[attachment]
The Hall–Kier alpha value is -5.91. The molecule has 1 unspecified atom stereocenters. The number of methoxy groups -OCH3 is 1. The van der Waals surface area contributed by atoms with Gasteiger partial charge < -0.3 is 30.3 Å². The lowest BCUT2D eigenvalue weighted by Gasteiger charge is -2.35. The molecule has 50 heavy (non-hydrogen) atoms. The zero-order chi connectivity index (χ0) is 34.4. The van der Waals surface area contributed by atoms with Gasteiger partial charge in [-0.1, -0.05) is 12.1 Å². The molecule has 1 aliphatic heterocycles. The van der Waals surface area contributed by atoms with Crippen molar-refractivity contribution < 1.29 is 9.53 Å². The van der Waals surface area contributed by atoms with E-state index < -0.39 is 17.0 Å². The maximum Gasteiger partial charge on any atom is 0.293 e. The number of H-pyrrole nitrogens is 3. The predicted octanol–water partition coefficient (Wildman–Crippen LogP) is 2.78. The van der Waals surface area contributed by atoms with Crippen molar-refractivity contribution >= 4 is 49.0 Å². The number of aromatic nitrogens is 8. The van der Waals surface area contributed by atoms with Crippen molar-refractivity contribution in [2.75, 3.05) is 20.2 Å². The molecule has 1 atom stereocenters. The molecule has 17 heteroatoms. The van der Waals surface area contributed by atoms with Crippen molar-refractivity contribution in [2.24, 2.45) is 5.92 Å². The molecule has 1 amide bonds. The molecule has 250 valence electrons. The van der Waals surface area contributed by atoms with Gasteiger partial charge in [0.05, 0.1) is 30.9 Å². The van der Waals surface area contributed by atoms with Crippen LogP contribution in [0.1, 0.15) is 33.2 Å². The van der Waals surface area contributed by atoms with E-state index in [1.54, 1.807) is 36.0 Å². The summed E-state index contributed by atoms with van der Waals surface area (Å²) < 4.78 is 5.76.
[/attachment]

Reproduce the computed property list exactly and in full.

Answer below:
The Hall–Kier alpha value is -5.91. The molecule has 1 unspecified atom stereocenters. The number of methoxy groups -OCH3 is 1. The van der Waals surface area contributed by atoms with Gasteiger partial charge < -0.3 is 30.3 Å². The lowest BCUT2D eigenvalue weighted by Gasteiger charge is -2.35. The molecule has 50 heavy (non-hydrogen) atoms. The zero-order chi connectivity index (χ0) is 34.4. The van der Waals surface area contributed by atoms with Gasteiger partial charge in [-0.1, -0.05) is 12.1 Å². The molecule has 1 aliphatic heterocycles. The van der Waals surface area contributed by atoms with Crippen molar-refractivity contribution < 1.29 is 9.53 Å². The van der Waals surface area contributed by atoms with E-state index < -0.39 is 17.0 Å². The maximum Gasteiger partial charge on any atom is 0.293 e. The number of H-pyrrole nitrogens is 3. The predicted octanol–water partition coefficient (Wildman–Crippen LogP) is 2.78. The van der Waals surface area contributed by atoms with Crippen molar-refractivity contribution >= 4 is 49.0 Å². The number of aromatic nitrogens is 8. The van der Waals surface area contributed by atoms with Crippen molar-refractivity contribution in [2.75, 3.05) is 20.2 Å². The molecule has 1 atom stereocenters. The molecule has 17 heteroatoms. The van der Waals surface area contributed by atoms with Crippen molar-refractivity contribution in [2.24, 2.45) is 5.92 Å². The molecule has 1 amide bonds. The molecule has 250 valence electrons. The van der Waals surface area contributed by atoms with Gasteiger partial charge in [0.05, 0.1) is 30.9 Å². The van der Waals surface area contributed by atoms with Crippen LogP contribution in [0.1, 0.15) is 33.2 Å². The van der Waals surface area contributed by atoms with E-state index in [1.54, 1.807) is 36.0 Å². The summed E-state index contributed by atoms with van der Waals surface area (Å²) < 4.78 is 5.76.